• Time of measurement (e.g., relative to treatment)

    • Examples


Types of information to code7

Types of Information to Code

  • Findings

    • Compute effect sizes when possible

    • May need to aggregate data or reconfigure findings

      • Add back the “dropouts”

      • Compute weighted means of subgroups (e.g., boys and girls)

    • Code data on which computations based (common situations)

    • We will look at this part of the coding in the next section


Development of coding protocol2

Development of Coding Protocol

  • Iterative nature of development

  • Structuring data

    • Data hierarchical (findings within studies)

    • Coding protocol needs to allow for this complexity

    • Analysis of effect sizes needs to respect this structure

    • Flat-file (example)

    • Relational hierarchical file (example)


Data extraction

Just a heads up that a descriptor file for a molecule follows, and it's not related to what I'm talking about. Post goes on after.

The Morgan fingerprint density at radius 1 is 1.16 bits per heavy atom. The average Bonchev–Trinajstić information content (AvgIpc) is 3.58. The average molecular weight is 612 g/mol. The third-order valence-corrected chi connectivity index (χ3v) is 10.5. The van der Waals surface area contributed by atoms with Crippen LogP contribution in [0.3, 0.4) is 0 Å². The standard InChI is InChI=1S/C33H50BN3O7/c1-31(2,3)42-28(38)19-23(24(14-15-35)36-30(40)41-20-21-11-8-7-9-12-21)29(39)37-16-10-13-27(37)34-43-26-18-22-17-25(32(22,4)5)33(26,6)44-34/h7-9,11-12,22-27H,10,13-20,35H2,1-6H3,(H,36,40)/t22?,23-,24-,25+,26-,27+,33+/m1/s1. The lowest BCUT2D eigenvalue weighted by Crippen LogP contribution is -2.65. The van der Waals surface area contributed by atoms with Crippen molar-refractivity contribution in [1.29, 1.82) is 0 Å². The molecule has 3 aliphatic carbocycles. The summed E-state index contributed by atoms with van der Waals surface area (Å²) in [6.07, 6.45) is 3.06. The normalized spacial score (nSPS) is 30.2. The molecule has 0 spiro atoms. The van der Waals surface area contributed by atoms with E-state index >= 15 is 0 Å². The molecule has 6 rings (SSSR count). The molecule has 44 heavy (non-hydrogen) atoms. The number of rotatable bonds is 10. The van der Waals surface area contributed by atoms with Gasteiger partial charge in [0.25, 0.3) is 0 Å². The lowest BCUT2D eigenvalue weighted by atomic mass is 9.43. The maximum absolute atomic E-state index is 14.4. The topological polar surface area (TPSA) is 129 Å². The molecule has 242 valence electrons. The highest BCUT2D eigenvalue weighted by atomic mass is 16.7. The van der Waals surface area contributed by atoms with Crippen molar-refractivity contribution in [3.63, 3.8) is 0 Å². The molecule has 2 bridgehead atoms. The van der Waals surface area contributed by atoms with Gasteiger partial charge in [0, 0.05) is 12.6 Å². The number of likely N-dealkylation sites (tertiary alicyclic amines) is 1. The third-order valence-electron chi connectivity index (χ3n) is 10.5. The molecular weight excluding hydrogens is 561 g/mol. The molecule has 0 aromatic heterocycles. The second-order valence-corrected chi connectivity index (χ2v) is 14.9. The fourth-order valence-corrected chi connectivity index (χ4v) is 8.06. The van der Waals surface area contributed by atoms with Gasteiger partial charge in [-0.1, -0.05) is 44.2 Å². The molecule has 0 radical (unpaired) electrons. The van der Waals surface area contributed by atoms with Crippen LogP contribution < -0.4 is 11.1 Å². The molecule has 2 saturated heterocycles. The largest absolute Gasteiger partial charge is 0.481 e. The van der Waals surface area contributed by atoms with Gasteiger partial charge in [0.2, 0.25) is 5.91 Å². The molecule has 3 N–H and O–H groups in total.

Data extraction

Double data extraction

  • Cohen’s kappa

  • Agreement on key decisions

    • Study inclusion/exclusion, key characteristics, risk of bias, coding of results

  • Pilot-test and refine codes!


Example of a flat file

Example of a Flat File

Multiple ESs handled by having multiple

variables, one for each potential ES.

Note that there is only one record (row) per study


Example of a hierarchical structure

Example of a Hierarchical Structure

Study Level Data File

Effect Size Level Data File

Note that a single record in the file above is “related” to five records in the file to the right


Coding exercise 2

Coding exercise 2

  • For either Borduin or Henggler & Melton, please code the Level 3 items (do not do the outcomes and effect sizes)

  • Report back: what was easy/difficult?